Many small businesses in Massachusetts are still making less revenue than before the pandemic, a recent poll shows. And businesses owned by people of color are more likely to report difficult business conditions.
The MassINC Polling Team conducted the survey for the Coalition for a Fair Economy and the Mass Development Corporation. The group contacted 3,243 Massachusetts businesses with 500 or fewer employees from June to August. Just over half of businesses – 53% – reported that they had less revenue than they were before the pandemic. About 26% reported having more money than before the pandemic.
Steve Koczela, president of MassINC, said one reason many businesses have yet to fully recover from the start of the pandemic is simply less traffic for places like restaurants, bars and dry cleaners.
The other, he said, is a lack of access to affordable capital. Many business owners have not been able to make the necessary investments over the past two years, especially entrepreneurs of color. Koczela said they are more likely than white entrepreneurs to report being turned down by banks when applying for business loans.
“These same entrepreneurs of color are the ones most likely to say, ‘If I had the capital I’m looking for, I’d do things like expand, I’d hire, I’d buy a new piece of equipment.’ Kozela said. “They’re more likely to be looking for capital to do these kinds of expansion projects than white-owned businesses.”
The survey also found that people of color are less likely to sell their business or retire from senior leadership positions. Koczela said this is a sign that small business ownership will likely become more racialized.
“That’s just the way it’s going,” he said. “But to really get there in the strongest possible way, there are barriers,” and the biggest one may be access to capital.
The survey found that 15% of businesses reported receiving some technical assistance or guidance in the past year. More Black, Latino, female and LGBTQ business owners said they sought help with tasks like applying for grants or learning to use new technologies. However, nearly half of small business owners said they had no information about this type of assistance.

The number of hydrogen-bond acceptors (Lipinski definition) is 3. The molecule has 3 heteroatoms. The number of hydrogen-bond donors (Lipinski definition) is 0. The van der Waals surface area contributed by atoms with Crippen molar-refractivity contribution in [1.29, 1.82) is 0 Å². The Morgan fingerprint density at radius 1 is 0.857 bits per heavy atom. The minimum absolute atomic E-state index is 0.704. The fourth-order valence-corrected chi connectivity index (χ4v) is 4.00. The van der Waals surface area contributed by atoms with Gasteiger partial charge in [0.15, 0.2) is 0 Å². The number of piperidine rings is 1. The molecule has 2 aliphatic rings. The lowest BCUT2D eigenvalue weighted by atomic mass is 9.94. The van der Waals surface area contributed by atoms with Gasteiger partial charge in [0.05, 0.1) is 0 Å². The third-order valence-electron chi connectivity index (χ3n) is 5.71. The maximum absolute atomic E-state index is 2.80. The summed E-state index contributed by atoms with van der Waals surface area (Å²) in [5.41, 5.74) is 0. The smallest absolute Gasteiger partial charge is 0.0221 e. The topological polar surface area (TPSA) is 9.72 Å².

One available resource is the Massachusetts Small Business Development Center Network, which provides free assistance to small business owners looking to expand or improve their businesses. The program is primarily funded by federal and state governments.
Cliff Robbins, senior business adviser for the network, said more small business owners have reached out for help since the start of the pandemic. His team was working around the clock helping businesses apply for federal grants at the height of COVID. Now the group is focused on helping business owners navigate a rapidly changing economy — one that’s more technology-driven and has intense competition for talent. But, Robbins said, the biggest challenge facing small business owners right now is inflation.
“They’re caught between a rock and a hard place,” Robbins said. “They have to raise their prices. At the same time, they don’t want to lose customers.”
According to the MassINC survey, 74% of small business owners said their biggest concern is rising costs due to inflation.
The Federal Reserve raised interest rates again this week as part of a strategy to combat rising prices. But higher interest rates will also make it more expensive for businesses to borrow money.
Modernize: This post has been updated with a new graphic from MassINC Polling Group showing that 60% of all survey respondents, 85% of black small business owners and 88% of Latino small business owners reported concerns about access to capital.